Then we passed by a series of wooden houses and colourful residential complexes named after big companies or public institutions. Apparently they offer vacation opportunities to staff and their families in good sovietic tradition.

We continued biking just a little while, out of the forest and up to the town of Balabanesti – and then followed the river back. The sights were magnificent along the Dniestr and over the hills and we stopped to chat with some locals enjoying the view from the benches along the river, in our usual mix of Romanian and Russian.

Once back in the resort area, we certainly enjoyed our frigarui (grilled skewers) at one of the restaurants in front of the beach, while the children played.

It was a great excursion for a spring day – I wonder how crowded this gets in summer!


How to change the world… starting from providing free IT training to children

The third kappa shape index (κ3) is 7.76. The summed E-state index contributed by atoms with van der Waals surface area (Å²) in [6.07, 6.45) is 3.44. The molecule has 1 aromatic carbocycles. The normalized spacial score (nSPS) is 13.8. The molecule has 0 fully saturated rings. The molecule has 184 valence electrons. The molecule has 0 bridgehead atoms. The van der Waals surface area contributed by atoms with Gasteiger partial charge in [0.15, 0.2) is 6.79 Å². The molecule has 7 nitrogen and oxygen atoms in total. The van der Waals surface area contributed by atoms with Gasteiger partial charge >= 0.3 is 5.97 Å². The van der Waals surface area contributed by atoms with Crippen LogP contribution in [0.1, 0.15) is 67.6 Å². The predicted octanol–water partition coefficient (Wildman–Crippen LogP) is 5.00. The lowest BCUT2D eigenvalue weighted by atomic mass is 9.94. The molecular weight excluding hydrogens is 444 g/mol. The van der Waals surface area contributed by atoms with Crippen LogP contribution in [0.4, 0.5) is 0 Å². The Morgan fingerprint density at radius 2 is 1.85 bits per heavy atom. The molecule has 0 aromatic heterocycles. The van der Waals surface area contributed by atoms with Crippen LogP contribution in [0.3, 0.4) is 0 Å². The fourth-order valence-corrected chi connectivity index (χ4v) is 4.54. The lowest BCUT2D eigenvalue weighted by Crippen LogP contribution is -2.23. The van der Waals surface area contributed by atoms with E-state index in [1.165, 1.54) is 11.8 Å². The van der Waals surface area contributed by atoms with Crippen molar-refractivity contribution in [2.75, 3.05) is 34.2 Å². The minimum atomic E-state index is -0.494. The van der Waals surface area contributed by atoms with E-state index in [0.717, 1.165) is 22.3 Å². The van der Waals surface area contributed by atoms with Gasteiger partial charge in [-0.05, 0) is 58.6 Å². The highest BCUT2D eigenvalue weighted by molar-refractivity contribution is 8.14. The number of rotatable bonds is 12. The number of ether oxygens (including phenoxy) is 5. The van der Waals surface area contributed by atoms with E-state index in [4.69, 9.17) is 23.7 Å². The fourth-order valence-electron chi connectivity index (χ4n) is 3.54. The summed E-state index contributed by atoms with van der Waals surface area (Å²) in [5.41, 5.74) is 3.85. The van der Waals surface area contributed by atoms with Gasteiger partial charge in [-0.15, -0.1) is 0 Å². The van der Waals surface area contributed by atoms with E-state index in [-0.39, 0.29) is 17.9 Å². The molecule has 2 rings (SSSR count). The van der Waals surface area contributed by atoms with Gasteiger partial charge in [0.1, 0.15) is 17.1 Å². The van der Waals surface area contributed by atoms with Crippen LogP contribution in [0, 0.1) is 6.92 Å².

How to change the world... starting from providing free IT training to children

During the past months I followed an amazing 6-week online course on Coursera called “How to Change the World“. It was an interesting review of the main concepts related to aid and development, focusing in particular on some areas such as poverty reduction, gender equality, climate change, health issues. One of the – maybe obvious – lessons of this course is that there is so much that can be done to change the world, so many well know solutions to existing problems, and so many people already changing it – who just need to be joined.
Well, I have seen many charities and NGOs here in Moldova, but the one closer to my heart is TEKEDU (I am actually now a proud member of its Advisory Board).
TEKEDU is now out of start-up phase and fully operational, and for Easter it is launching a fund-raising campaign to give a jump-start to its IT training activities in residential schools for children without parental care. Maybe you want to consider giving 20 or 50€ to these guys, and make a little contribution to changing the world.